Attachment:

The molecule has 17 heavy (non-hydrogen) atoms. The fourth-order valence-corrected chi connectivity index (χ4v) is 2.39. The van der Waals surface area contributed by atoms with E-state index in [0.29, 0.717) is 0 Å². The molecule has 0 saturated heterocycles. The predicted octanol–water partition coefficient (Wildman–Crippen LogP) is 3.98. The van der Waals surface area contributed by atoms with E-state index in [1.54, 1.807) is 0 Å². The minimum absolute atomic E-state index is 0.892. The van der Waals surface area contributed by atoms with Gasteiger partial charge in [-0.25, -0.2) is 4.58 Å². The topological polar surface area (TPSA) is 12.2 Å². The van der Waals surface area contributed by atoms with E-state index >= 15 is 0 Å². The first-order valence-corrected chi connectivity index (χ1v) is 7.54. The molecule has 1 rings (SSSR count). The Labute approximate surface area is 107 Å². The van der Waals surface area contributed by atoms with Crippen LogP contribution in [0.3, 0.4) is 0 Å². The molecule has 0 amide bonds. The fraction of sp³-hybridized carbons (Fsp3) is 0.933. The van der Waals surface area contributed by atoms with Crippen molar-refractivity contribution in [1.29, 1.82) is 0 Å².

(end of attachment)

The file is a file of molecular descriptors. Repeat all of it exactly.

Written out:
The molecule has 17 heavy (non-hydrogen) atoms. The fourth-order valence-corrected chi connectivity index (χ4v) is 2.39. The van der Waals surface area contributed by atoms with E-state index in [0.29, 0.717) is 0 Å². The molecule has 0 saturated heterocycles. The predicted octanol–water partition coefficient (Wildman–Crippen LogP) is 3.98. The van der Waals surface area contributed by atoms with E-state index in [1.54, 1.807) is 0 Å². The minimum absolute atomic E-state index is 0.892. The van der Waals surface area contributed by atoms with Gasteiger partial charge in [-0.25, -0.2) is 4.58 Å². The topological polar surface area (TPSA) is 12.2 Å². The van der Waals surface area contributed by atoms with E-state index >= 15 is 0 Å². The first-order valence-corrected chi connectivity index (χ1v) is 7.54. The molecule has 1 rings (SSSR count). The Labute approximate surface area is 107 Å². The van der Waals surface area contributed by atoms with Crippen LogP contribution in [0.3, 0.4) is 0 Å². The molecule has 0 amide bonds. The fraction of sp³-hybridized carbons (Fsp3) is 0.933. The van der Waals surface area contributed by atoms with Crippen molar-refractivity contribution in [1.29, 1.82) is 0 Å².